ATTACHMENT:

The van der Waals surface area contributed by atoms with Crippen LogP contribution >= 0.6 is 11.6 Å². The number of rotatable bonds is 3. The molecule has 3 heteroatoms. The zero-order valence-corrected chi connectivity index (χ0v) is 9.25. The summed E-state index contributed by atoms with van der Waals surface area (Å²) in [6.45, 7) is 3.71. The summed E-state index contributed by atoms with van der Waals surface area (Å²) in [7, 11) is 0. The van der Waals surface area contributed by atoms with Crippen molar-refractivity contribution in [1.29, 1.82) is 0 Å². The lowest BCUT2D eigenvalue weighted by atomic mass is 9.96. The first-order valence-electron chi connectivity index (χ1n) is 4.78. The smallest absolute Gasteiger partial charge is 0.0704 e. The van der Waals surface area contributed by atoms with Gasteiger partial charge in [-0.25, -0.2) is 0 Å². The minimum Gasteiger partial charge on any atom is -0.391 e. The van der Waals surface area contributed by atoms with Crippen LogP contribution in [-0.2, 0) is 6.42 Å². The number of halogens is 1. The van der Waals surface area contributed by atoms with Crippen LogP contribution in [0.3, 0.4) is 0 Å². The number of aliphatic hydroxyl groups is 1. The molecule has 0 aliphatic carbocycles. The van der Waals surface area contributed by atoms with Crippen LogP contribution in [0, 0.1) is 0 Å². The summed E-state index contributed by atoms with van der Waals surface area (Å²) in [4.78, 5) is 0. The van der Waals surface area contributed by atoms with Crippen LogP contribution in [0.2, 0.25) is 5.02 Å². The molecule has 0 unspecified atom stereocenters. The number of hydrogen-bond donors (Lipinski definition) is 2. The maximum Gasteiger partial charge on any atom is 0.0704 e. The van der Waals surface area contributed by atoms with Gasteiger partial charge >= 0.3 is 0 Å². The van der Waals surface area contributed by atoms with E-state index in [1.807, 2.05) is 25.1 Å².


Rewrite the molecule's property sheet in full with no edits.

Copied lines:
The van der Waals surface area contributed by atoms with Crippen LogP contribution >= 0.6 is 11.6 Å². The number of rotatable bonds is 3. The molecule has 3 heteroatoms. The zero-order valence-corrected chi connectivity index (χ0v) is 9.25. The summed E-state index contributed by atoms with van der Waals surface area (Å²) in [6.45, 7) is 3.71. The summed E-state index contributed by atoms with van der Waals surface area (Å²) in [7, 11) is 0. The van der Waals surface area contributed by atoms with Crippen molar-refractivity contribution in [1.29, 1.82) is 0 Å². The lowest BCUT2D eigenvalue weighted by atomic mass is 9.96. The first-order valence-electron chi connectivity index (χ1n) is 4.78. The smallest absolute Gasteiger partial charge is 0.0704 e. The van der Waals surface area contributed by atoms with Gasteiger partial charge in [-0.25, -0.2) is 0 Å². The minimum Gasteiger partial charge on any atom is -0.391 e. The van der Waals surface area contributed by atoms with Crippen LogP contribution in [-0.2, 0) is 6.42 Å². The number of halogens is 1. The van der Waals surface area contributed by atoms with Crippen LogP contribution in [0.3, 0.4) is 0 Å². The number of aliphatic hydroxyl groups is 1. The molecule has 0 aliphatic carbocycles. The van der Waals surface area contributed by atoms with Crippen LogP contribution in [0, 0.1) is 0 Å². The summed E-state index contributed by atoms with van der Waals surface area (Å²) in [4.78, 5) is 0. The van der Waals surface area contributed by atoms with Crippen LogP contribution in [0.2, 0.25) is 5.02 Å². The molecule has 0 unspecified atom stereocenters. The number of hydrogen-bond donors (Lipinski definition) is 2. The maximum Gasteiger partial charge on any atom is 0.0704 e. The van der Waals surface area contributed by atoms with Gasteiger partial charge >= 0.3 is 0 Å². The van der Waals surface area contributed by atoms with E-state index in [1.807, 2.05) is 25.1 Å².